That being said, constructive criticism should always be welcome by any sim's devs & community, since it's the only healthy way for a sim to evolve towards the right directions. For me RL tracks and sound rework shoud be high in LFS's to-do list, others prefer physics, more cars and grfx to be done first. Some others prefer rain, night and offline championships. One way or the other, the truth is that LFS is starting to show its (evolving) age and it's up to the devs to get the message early and do something about it, before the competition reaches or even overcomes LFS's current strong points.
As far as it concerns me, RL tracks play major role in what is called "immersion" (gfx and sound help too). Also, RL tracks will open a door to the outside world for LFS, where everybody else (and especially motorsport entusiasts) have a common code of communication (point of reference or whatever other expression comes in your mind for that matter).
Actually if you really think of it, RL tracks would do more good than harm to LFS, in almost all directions. It's up to the devs firstly and the community secondly not to misuse them.
As I have already said, I'm not entitled to dictate what's the best way of bringing RL tracks into LFS. But I'm entitled to express politely a healthy opinion about the sim I like most, whithout having people responding (even indirectly) with references to my... cock
I have to admit that after almost 2 years I've also started loosing a bit of my interest on LFS. Not badly, though!
For me, RL tracks would dramatically boost my interest (secondly physics, thirdly sound and then graphics). I'm not entitled to dictate in which way they should enter the LFS world, but I honestly believe a whole new LFS era would start if RL tracks make their way into the game.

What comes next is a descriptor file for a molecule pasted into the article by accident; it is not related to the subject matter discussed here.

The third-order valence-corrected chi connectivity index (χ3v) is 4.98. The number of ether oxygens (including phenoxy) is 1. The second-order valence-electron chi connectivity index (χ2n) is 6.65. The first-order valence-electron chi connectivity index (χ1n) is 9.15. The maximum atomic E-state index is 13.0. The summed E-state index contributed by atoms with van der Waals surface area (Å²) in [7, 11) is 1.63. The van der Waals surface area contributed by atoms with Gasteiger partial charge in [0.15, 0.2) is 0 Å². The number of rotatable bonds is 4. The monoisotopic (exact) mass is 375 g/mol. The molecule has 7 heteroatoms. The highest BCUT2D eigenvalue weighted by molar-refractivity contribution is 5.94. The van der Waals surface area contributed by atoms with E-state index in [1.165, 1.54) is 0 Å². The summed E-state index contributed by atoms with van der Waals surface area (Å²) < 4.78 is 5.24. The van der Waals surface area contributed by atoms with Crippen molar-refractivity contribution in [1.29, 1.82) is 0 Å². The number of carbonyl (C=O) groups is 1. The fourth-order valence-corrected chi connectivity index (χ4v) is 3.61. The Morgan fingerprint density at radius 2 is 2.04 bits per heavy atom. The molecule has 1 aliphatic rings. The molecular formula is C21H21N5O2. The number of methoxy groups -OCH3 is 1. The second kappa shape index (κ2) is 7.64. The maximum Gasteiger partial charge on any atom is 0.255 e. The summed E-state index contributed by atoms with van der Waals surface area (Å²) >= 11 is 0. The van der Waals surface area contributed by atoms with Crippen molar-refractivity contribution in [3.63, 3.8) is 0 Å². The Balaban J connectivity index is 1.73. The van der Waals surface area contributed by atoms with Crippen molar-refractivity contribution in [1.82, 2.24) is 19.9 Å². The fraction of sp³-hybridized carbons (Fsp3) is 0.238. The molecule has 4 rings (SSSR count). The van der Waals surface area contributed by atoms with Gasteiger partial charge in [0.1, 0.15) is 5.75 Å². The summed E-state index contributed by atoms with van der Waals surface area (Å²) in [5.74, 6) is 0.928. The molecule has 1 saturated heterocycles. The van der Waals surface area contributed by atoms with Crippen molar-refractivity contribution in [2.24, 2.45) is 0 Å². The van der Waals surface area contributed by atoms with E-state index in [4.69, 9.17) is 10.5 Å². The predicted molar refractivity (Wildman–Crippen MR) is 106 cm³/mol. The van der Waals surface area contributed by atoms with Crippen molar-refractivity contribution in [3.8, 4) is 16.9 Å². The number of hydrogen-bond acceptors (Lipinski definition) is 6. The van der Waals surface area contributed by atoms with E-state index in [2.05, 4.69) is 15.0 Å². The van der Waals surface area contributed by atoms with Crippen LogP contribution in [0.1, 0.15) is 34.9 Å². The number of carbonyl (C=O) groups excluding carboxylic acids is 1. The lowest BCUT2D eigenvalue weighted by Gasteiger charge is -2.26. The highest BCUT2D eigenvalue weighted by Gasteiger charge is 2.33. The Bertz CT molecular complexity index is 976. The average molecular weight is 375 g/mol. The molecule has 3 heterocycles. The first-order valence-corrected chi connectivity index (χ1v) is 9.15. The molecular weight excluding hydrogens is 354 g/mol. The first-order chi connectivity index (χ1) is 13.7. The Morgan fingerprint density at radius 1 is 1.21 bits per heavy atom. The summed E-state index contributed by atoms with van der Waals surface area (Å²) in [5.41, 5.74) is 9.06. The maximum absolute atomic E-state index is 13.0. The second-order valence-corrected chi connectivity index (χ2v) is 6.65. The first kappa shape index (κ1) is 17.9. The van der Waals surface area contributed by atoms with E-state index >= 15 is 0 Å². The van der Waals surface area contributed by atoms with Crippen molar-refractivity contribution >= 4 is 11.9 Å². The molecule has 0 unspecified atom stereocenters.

It seems indeed! Frankly, I believe most gripes about the clutch overheating have to do not with the missing realism but with the extra effort needed to achieve laptimes similar to patch X.
However, I noticed that in some combos I've achieved better laptimes with patch Y (although using patch X setups). For example, with the MRT@SO2 in patch X I had a pb of 0.55.100 but with patch Y I already managed 0.55.060 (and with a couple of gear misses).
PS. I don't know if SO2 has been shortened in patch Y or I have improved as a driver (or... both ) but with patch Y is certainly more fun!
All this fuss for a feature which from the driver's point of view gets LFS one step towards realism? Cars with no ignition-cut require you to lift-off the throttle during gear changes, those with ignition-cut don't.
As simple as that!
I don't care if it is the clutch, the drivetrain or whatever that gets worn when the gearbox is abused, I'm happy that flat-shifting is punished when it should be punished.
I am a "driving monkey" (meaning I don't really care for the mechanical stuff under my feet) and in my book LFS is more realistic now!